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Cheap Rebuild
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mantishi
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PostPosted: Thu Apr 26, 2007 11:43 am    Post subject: Cheap Rebuild Reply with quote

I have a 1986 2.1 that runs really good except for the low oil pressure.. I was wondering if any one knows if some one sells a rebuild kit. everywhere i look you have to put together the parts u want and hope u order all u need.. I plan on rings, rods, bearings and gaskets. just dont have the money for a swap so need to do it cheap.. thanks
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jmfoust
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PostPosted: Thu Apr 26, 2007 11:56 am    Post subject: Reply with quote

Why do think it has low oil pressure? The idiot light or do you have an oil pressure gauge? Run 20w50 and an oem oil filter first before you go and tear down the motor. Most oil pressure issues are solved by running the right oil filter and 20w50 oil.
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mantishi
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PostPosted: Thu Apr 26, 2007 12:04 pm    Post subject: Reply with quote

installed a gauge. it reads 40psi cold 1 or 2psi hot it got 20/50 in it but has a fram oil filter will the oem filter make a difference????
thanks
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Randy in Maine
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PostPosted: Thu Apr 26, 2007 12:14 pm    Post subject: Reply with quote

If it were me, I would install a $20 mechanical gauge in the OP sending unit hole and and confirm those lousy oil pressure readings.

If they are correct, you need a new engine most likely. She will not run much longer like that.
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tencentlife
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PostPosted: Thu Apr 26, 2007 9:15 pm    Post subject: Reply with quote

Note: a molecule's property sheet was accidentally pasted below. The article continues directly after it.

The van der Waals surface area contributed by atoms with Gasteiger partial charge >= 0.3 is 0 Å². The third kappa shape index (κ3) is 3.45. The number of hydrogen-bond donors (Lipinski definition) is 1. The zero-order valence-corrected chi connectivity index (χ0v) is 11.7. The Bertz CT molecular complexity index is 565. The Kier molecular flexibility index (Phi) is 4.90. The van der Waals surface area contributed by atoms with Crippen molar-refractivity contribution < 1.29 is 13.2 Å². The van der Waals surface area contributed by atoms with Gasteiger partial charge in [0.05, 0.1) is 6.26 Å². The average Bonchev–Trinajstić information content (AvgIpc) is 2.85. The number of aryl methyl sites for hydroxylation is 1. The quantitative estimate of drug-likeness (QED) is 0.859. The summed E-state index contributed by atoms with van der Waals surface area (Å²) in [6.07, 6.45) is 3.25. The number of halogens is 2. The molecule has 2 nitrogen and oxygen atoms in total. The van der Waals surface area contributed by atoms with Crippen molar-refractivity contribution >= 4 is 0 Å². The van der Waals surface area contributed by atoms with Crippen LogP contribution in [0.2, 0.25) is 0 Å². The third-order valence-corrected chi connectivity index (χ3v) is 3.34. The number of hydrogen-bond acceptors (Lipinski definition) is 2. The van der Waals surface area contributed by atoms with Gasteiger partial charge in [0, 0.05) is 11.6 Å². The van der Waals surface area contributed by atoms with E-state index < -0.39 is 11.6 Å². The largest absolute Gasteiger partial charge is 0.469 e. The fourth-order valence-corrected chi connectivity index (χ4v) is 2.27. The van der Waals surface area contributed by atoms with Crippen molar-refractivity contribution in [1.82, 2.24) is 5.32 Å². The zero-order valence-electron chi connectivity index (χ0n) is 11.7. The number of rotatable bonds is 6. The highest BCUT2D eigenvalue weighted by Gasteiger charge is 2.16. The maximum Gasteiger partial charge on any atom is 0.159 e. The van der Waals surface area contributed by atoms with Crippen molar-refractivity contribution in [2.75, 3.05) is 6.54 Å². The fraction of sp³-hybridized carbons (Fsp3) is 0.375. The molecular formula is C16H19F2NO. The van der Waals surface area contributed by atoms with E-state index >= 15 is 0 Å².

Right, confirm the OP, and if it is in fact that low, don't push it. The 2.1's have a nasty habit of chucking a rod, which almost always turns your valuable case and crank into funny looking boat anchors (and not even very good anchors, at that. You could be laughed right off the lake!). The normal mileage range for this unhappy occurrence is 160k +, so if you're in that range, or higher, and that OP doesn't test better with a different gauge, I would recommend parking it until you can get the rebuild stuff together. 40 psi cold is a very very worn engine indeed. It should raise at least 65psi cold. I wouldn't even drive such a motor down to the corner store.

The recommended OEM oil filter is a very good idea as general practice, but using a cheapo Fram isn't going to be accountable for such a low reading by itself. If anything, the cheap filters pass more oil, not less. It's their ability to intercept fines in the oil that is marginal.

(As an aside, the low price Fram is indeed one crappy filter, but ironically the Fram ExtraGaurd and TuffGaurd are some of the better filters commonly found at a FLAPS. The consistently best FLAPS filter is the Mobil1 unit. For $10 each, it better be. The Bosch's are, surprisingly, crap. Name isn't everything.)

Many low OP problems can be alleviated, but not solved, by using a heavier baseweight (the 20 in 20w50. It's that first number that really matters. The validity of the higher number in multi-vis oils is somewhat debatable as to its accuracy, and it is that protection that is lost as the oil ages due to heat), but trying to fake it with such low pressure is still a recipe for disaster. You can run the heaviest oil you want, but if the rod bearings are badly worn and the rod big ends ovalled, which is the chronic problem that shortens the life of a 2.1, the rods will still not be running true, and they will scuff and heat up, bringing on failure on the road without much advance warning. The low readings you're seeing are your advance warning, as I'm sure you understand.